Hong Kong entered a bull market earlier this month—at least according to one common definition.
The city’s benchmark
Index surged 25% in the first half of November, clearing the 20% hurdle that is traditionally used to define a bull market. The sharp run-up from its trough on Oct. 31—when the index touched its lowest level since April 2009—was fueled by signs that China is starting to shift away from its strict zero-Covid policy that has hamstrung the world’s second-largest economy. Moves by the Chinese government to ease pressure on its limping property sector also gave investors reason for optimism.
There are important caveats. The market, which is dominated by Chinese stocks, has already given up some of its recent gains. The Hang Seng is currently down by about a quarter in the year to date, putting it on track for its third consecutive year of declines.
Numerous large market gyrations this year show the tensions. So far in 2022, there have been 25 trading days in which the Hang Seng Index gained or lost more than 3%, versus just six days for the whole of last year, according to FactSet data. The benchmark has surged as much as 9.1% in a single day this year, and tumbled by as much as 6.4%.
“It shows there’s an incredible level of uncertainty over policy outcomes, and what they could mean for the profitability of Chinese companies,” said Daniel Blake, Asia and emerging-markets strategist at Morgan Stanley. The Wall Street bank expects the Hang Seng Index to rise 13% by December next year—but in its bear case scenario, the benchmark could fall 24%.
Last month, Chinese stocks listed in Hong Kong and New York plummeted after Chinese leader
cemented his power at the end of the Communist Party’s twice-a-decade congress. Global investors worried about the political implications of his extended rule and the continuation of China’s harsh Covid restrictions and regulatory campaigns that have hurt its private sector.
Since then, however, China’s newly appointed Politburo Standing Committee has taken a number of steps to ease Covid rules. They include cutting the number of days inbound travelers have to spend in quarantine, reducing PCR testing and allowing people to quarantine at home. Winnie Wu, chief China equity strategist at Bank of America, said the move is a critical pivot point.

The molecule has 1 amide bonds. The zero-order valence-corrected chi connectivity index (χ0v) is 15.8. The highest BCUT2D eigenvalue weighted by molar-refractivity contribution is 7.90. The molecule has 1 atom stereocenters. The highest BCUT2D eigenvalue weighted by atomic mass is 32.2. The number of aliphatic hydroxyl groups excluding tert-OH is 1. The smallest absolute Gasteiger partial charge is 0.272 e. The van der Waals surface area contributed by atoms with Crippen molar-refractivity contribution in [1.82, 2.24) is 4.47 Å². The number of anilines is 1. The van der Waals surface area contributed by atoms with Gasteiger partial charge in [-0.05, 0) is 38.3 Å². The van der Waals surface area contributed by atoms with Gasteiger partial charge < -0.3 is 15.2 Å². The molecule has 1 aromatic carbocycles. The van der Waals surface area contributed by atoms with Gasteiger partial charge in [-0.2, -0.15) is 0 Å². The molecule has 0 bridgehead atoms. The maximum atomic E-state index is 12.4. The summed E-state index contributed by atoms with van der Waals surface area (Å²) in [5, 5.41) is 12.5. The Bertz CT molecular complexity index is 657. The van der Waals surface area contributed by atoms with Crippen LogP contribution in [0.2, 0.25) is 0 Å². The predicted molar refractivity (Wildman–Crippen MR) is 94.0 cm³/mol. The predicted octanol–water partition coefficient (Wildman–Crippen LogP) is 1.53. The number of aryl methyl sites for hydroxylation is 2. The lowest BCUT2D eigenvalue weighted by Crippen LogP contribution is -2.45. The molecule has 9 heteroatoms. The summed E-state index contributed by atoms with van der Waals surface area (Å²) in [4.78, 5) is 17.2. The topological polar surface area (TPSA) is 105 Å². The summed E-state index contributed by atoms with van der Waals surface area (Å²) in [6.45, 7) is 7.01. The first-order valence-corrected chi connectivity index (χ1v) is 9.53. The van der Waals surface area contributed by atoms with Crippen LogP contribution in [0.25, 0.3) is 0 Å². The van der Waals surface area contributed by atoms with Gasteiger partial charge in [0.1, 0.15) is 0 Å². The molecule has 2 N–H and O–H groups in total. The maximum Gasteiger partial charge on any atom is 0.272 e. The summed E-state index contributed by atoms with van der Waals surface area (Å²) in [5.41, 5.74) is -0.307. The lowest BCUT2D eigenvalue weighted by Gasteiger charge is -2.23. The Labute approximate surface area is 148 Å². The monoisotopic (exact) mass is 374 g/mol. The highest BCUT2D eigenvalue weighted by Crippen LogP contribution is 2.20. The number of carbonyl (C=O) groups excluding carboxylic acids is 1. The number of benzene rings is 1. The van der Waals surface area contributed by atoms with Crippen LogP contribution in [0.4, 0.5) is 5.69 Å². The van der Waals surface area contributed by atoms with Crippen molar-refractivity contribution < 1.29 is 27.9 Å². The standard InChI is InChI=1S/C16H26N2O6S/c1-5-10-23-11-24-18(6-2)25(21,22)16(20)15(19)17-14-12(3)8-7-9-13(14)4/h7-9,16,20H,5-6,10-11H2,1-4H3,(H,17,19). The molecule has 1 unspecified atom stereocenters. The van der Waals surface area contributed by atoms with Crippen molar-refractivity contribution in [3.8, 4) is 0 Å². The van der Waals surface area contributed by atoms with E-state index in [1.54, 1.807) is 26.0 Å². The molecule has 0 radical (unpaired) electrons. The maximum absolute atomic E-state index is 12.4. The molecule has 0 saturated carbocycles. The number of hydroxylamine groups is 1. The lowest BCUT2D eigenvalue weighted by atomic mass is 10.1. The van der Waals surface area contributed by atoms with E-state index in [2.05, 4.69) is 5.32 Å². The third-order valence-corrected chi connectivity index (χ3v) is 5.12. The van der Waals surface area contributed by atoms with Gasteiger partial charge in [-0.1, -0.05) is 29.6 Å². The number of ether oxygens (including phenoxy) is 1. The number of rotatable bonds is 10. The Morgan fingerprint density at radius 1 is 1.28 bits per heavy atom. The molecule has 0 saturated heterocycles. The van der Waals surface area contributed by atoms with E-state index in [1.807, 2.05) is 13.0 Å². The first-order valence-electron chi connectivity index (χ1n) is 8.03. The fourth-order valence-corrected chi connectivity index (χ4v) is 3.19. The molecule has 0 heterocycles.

The government has also loosened restrictions on property developers, including allowing them easier access to debt funding. That was an attempt to ensure the dramatic struggles of the sector don’t become a wider systemic problem.
The changes sparked a rally in the shares of Chinese property companies listed in Hong Kong. Regulators have also moved to talk up the market. On Monday this week, multiple Chinese financial regulators—including the central bank and the securities regulator—voiced their support for the property sector at a financial forum.
But even if the easing plan works, the sector isn’t the sure bet it once was. “In the long-term, China is facing a very difficult demographic situation, with an aging and shrinking population,” said Ms. Wu. “That means the government is wondering whether it still wants to promote property as a pillar industry. Does it want to drive more savings into the property sector? Probably not. It wants to guide capital into technology research and development.”
Chinese technology stocks are among the largest components of the Hang Seng Index. They have also struggled this year, partly the result of regulatory pressure. Last week, Chinese internet stocks gained after a consumer-lending arm of fintech giant Ant Group Co. was able to raise $1.5 billion in fresh capital and new videogames got approval after a partial freeze. Those actions have given some investors hope that the tide is turning for China’s internet-technology giants after a long-running regulatory crackdown on the sector.
The outlook for Chinese stocks remains cloudy. China’s loosening of pandemic-related rules may be slower than some investors hoped, following the first officially reported deaths in the country from the coronavirus in six months. Local cases are climbing, causing recent school and business closures in Beijing, and lockdowns in other parts of the country.
The relationship between the U.S. and China is another concern for international investors, said Tai Hui, chief market strategist for Asia-Pacific at J.P. Morgan Asset Management. Taiwan has been a flashpoint, and the U.S. government recently imposed restrictions on exports of advanced semiconductors and chip-making equipment to China. Earlier this month, Mr. Xi met with President Biden for the first time since Mr. Biden’s election in 2020, an attempt to stem any further deterioration in the relationship between the two countries.
This is all splintering any consensus about where the market is going next. David Chao, global market strategist for Asia-Pacific ex-Japan at Invesco, is among those who say the market has found a bottom. No one expects China to reverse its policy on pandemic control overnight, but “it does appear that there is a light at the end of the tunnel,” he said.
Ben Bennett, head of investment strategy and research at Legal & General Investment Management, takes the opposite view, arguing that the Chinese government was still likely to keep some form of strict Covid policy, as well as tough measures on the property sector. “I don’t think this is the sustainable rally to finish the bear market,” he said. “We’ll probably go lower again.”
The one thing they agree on? It’s going to be volatile.
—Serena Ng contributed to this article.
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